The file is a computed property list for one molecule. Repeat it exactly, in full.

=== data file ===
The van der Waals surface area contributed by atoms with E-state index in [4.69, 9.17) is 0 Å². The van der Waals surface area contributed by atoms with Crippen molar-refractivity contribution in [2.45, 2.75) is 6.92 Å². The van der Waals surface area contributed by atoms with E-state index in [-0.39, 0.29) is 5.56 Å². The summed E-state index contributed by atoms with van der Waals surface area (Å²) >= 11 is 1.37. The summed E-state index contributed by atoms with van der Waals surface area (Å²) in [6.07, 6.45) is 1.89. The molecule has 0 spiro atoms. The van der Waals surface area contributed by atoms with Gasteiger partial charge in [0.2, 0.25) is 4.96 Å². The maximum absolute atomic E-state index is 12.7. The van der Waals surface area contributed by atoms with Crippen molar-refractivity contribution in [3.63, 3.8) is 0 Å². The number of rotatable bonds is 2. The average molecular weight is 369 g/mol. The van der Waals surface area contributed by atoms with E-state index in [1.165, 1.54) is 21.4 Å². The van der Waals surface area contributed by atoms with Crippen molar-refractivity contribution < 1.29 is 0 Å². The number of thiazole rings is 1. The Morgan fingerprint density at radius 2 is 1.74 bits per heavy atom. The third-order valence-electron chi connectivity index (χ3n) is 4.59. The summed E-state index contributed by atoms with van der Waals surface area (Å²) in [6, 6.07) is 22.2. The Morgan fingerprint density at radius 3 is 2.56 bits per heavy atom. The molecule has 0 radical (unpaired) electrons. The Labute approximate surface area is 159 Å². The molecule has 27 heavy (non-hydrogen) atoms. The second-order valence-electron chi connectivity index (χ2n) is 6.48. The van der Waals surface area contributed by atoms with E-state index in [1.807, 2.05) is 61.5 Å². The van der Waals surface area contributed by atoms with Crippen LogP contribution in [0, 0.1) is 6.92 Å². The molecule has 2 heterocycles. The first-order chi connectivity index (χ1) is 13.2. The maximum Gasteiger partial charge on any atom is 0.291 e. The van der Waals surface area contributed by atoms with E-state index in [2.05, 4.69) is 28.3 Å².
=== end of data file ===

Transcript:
The van der Waals surface area contributed by atoms with E-state index in [4.69, 9.17) is 0 Å². The van der Waals surface area contributed by atoms with Crippen molar-refractivity contribution in [2.45, 2.75) is 6.92 Å². The van der Waals surface area contributed by atoms with E-state index in [-0.39, 0.29) is 5.56 Å². The summed E-state index contributed by atoms with van der Waals surface area (Å²) >= 11 is 1.37. The summed E-state index contributed by atoms with van der Waals surface area (Å²) in [6.07, 6.45) is 1.89. The molecule has 0 spiro atoms. The van der Waals surface area contributed by atoms with Gasteiger partial charge in [0.2, 0.25) is 4.96 Å². The maximum absolute atomic E-state index is 12.7. The van der Waals surface area contributed by atoms with Crippen molar-refractivity contribution in [3.63, 3.8) is 0 Å². The number of rotatable bonds is 2. The average molecular weight is 369 g/mol. The van der Waals surface area contributed by atoms with E-state index in [1.165, 1.54) is 21.4 Å². The van der Waals surface area contributed by atoms with Crippen molar-refractivity contribution < 1.29 is 0 Å². The number of thiazole rings is 1. The Morgan fingerprint density at radius 2 is 1.74 bits per heavy atom. The third-order valence-electron chi connectivity index (χ3n) is 4.59. The summed E-state index contributed by atoms with van der Waals surface area (Å²) in [6, 6.07) is 22.2. The Morgan fingerprint density at radius 3 is 2.56 bits per heavy atom. The molecule has 0 radical (unpaired) electrons. The Labute approximate surface area is 159 Å². The molecule has 27 heavy (non-hydrogen) atoms. The second-order valence-electron chi connectivity index (χ2n) is 6.48. The van der Waals surface area contributed by atoms with E-state index in [1.807, 2.05) is 61.5 Å². The van der Waals surface area contributed by atoms with Crippen LogP contribution in [0, 0.1) is 6.92 Å². The molecule has 2 heterocycles. The first-order chi connectivity index (χ1) is 13.2. The maximum Gasteiger partial charge on any atom is 0.291 e. The van der Waals surface area contributed by atoms with E-state index in [2.05, 4.69) is 28.3 Å².